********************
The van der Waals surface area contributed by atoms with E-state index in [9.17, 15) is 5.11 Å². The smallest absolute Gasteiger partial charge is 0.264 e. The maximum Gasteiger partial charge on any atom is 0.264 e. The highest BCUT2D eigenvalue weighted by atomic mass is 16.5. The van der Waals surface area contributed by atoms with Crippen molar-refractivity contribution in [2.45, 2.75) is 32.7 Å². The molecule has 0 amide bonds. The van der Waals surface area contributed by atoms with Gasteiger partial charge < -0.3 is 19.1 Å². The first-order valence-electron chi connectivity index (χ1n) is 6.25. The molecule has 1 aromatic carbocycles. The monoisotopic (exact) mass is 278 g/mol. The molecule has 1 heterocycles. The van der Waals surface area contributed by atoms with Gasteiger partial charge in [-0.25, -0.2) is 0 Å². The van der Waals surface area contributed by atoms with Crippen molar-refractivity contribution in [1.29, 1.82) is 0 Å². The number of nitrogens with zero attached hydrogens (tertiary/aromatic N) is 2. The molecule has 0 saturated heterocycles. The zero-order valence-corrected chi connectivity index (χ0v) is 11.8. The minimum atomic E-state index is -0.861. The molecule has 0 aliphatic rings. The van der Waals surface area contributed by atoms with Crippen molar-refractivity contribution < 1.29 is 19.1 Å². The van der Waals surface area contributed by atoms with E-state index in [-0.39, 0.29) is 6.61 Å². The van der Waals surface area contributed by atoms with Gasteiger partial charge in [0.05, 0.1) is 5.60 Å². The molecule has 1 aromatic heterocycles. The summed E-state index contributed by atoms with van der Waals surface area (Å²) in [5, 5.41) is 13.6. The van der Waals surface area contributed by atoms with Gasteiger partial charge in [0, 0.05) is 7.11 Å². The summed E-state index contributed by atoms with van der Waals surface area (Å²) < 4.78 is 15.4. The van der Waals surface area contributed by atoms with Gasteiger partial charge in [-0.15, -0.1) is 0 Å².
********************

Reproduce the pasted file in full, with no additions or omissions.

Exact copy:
The van der Waals surface area contributed by atoms with E-state index in [9.17, 15) is 5.11 Å². The smallest absolute Gasteiger partial charge is 0.264 e. The maximum Gasteiger partial charge on any atom is 0.264 e. The highest BCUT2D eigenvalue weighted by atomic mass is 16.5. The van der Waals surface area contributed by atoms with Crippen molar-refractivity contribution in [2.45, 2.75) is 32.7 Å². The molecule has 0 amide bonds. The van der Waals surface area contributed by atoms with Gasteiger partial charge < -0.3 is 19.1 Å². The first-order valence-electron chi connectivity index (χ1n) is 6.25. The molecule has 1 aromatic carbocycles. The monoisotopic (exact) mass is 278 g/mol. The molecule has 1 heterocycles. The van der Waals surface area contributed by atoms with Gasteiger partial charge in [-0.25, -0.2) is 0 Å². The van der Waals surface area contributed by atoms with Crippen molar-refractivity contribution in [1.29, 1.82) is 0 Å². The number of nitrogens with zero attached hydrogens (tertiary/aromatic N) is 2. The molecule has 0 saturated heterocycles. The zero-order valence-corrected chi connectivity index (χ0v) is 11.8. The minimum atomic E-state index is -0.861. The molecule has 0 aliphatic rings. The van der Waals surface area contributed by atoms with Crippen molar-refractivity contribution < 1.29 is 19.1 Å². The van der Waals surface area contributed by atoms with E-state index in [-0.39, 0.29) is 6.61 Å². The van der Waals surface area contributed by atoms with Gasteiger partial charge in [0.05, 0.1) is 5.60 Å². The molecule has 1 aromatic heterocycles. The summed E-state index contributed by atoms with van der Waals surface area (Å²) in [5, 5.41) is 13.6. The van der Waals surface area contributed by atoms with Gasteiger partial charge in [0, 0.05) is 7.11 Å². The summed E-state index contributed by atoms with van der Waals surface area (Å²) < 4.78 is 15.4. The van der Waals surface area contributed by atoms with Gasteiger partial charge in [-0.15, -0.1) is 0 Å².